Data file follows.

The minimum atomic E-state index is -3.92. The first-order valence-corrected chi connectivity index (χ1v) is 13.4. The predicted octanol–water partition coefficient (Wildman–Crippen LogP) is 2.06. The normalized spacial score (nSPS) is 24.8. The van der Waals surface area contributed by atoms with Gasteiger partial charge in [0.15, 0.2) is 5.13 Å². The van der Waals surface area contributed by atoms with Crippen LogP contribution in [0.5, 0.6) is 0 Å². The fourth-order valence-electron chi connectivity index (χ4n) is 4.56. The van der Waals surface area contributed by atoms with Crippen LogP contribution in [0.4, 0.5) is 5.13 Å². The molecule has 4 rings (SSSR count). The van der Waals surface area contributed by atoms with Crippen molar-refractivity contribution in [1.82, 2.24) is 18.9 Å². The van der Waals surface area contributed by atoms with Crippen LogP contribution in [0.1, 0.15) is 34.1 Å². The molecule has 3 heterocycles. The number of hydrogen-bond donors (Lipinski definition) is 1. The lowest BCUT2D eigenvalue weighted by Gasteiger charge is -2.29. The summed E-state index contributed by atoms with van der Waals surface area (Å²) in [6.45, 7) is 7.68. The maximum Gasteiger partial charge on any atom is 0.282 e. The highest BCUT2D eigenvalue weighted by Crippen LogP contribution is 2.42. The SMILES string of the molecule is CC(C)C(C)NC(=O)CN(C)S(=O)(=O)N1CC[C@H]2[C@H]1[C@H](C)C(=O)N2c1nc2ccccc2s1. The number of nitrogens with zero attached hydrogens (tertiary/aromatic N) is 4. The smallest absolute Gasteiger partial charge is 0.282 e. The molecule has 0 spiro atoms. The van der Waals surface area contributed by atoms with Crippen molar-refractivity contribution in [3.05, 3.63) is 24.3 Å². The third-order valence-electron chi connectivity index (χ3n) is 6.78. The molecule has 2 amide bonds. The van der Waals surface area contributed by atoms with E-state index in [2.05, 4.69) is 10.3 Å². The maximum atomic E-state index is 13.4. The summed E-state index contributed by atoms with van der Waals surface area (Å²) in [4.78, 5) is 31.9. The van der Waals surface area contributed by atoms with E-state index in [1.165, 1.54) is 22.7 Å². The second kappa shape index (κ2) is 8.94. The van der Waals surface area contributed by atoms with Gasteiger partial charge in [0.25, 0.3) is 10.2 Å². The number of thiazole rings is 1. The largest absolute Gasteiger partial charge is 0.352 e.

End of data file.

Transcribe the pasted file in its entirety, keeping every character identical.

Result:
The minimum atomic E-state index is -3.92. The first-order valence-corrected chi connectivity index (χ1v) is 13.4. The predicted octanol–water partition coefficient (Wildman–Crippen LogP) is 2.06. The normalized spacial score (nSPS) is 24.8. The van der Waals surface area contributed by atoms with Gasteiger partial charge in [0.15, 0.2) is 5.13 Å². The van der Waals surface area contributed by atoms with Crippen LogP contribution in [0.5, 0.6) is 0 Å². The fourth-order valence-electron chi connectivity index (χ4n) is 4.56. The van der Waals surface area contributed by atoms with Crippen LogP contribution in [0.4, 0.5) is 5.13 Å². The molecule has 4 rings (SSSR count). The van der Waals surface area contributed by atoms with Crippen molar-refractivity contribution in [1.82, 2.24) is 18.9 Å². The van der Waals surface area contributed by atoms with Crippen LogP contribution in [0.1, 0.15) is 34.1 Å². The molecule has 3 heterocycles. The number of hydrogen-bond donors (Lipinski definition) is 1. The lowest BCUT2D eigenvalue weighted by Gasteiger charge is -2.29. The summed E-state index contributed by atoms with van der Waals surface area (Å²) in [6.45, 7) is 7.68. The maximum Gasteiger partial charge on any atom is 0.282 e. The highest BCUT2D eigenvalue weighted by Crippen LogP contribution is 2.42. The SMILES string of the molecule is CC(C)C(C)NC(=O)CN(C)S(=O)(=O)N1CC[C@H]2[C@H]1[C@H](C)C(=O)N2c1nc2ccccc2s1. The number of nitrogens with zero attached hydrogens (tertiary/aromatic N) is 4. The smallest absolute Gasteiger partial charge is 0.282 e. The molecule has 0 spiro atoms. The van der Waals surface area contributed by atoms with Crippen molar-refractivity contribution in [3.05, 3.63) is 24.3 Å². The third-order valence-electron chi connectivity index (χ3n) is 6.78. The molecule has 2 amide bonds. The van der Waals surface area contributed by atoms with E-state index in [2.05, 4.69) is 10.3 Å². The maximum atomic E-state index is 13.4. The summed E-state index contributed by atoms with van der Waals surface area (Å²) in [4.78, 5) is 31.9. The van der Waals surface area contributed by atoms with E-state index in [1.165, 1.54) is 22.7 Å². The second kappa shape index (κ2) is 8.94. The van der Waals surface area contributed by atoms with Gasteiger partial charge in [0.25, 0.3) is 10.2 Å². The number of thiazole rings is 1. The largest absolute Gasteiger partial charge is 0.352 e.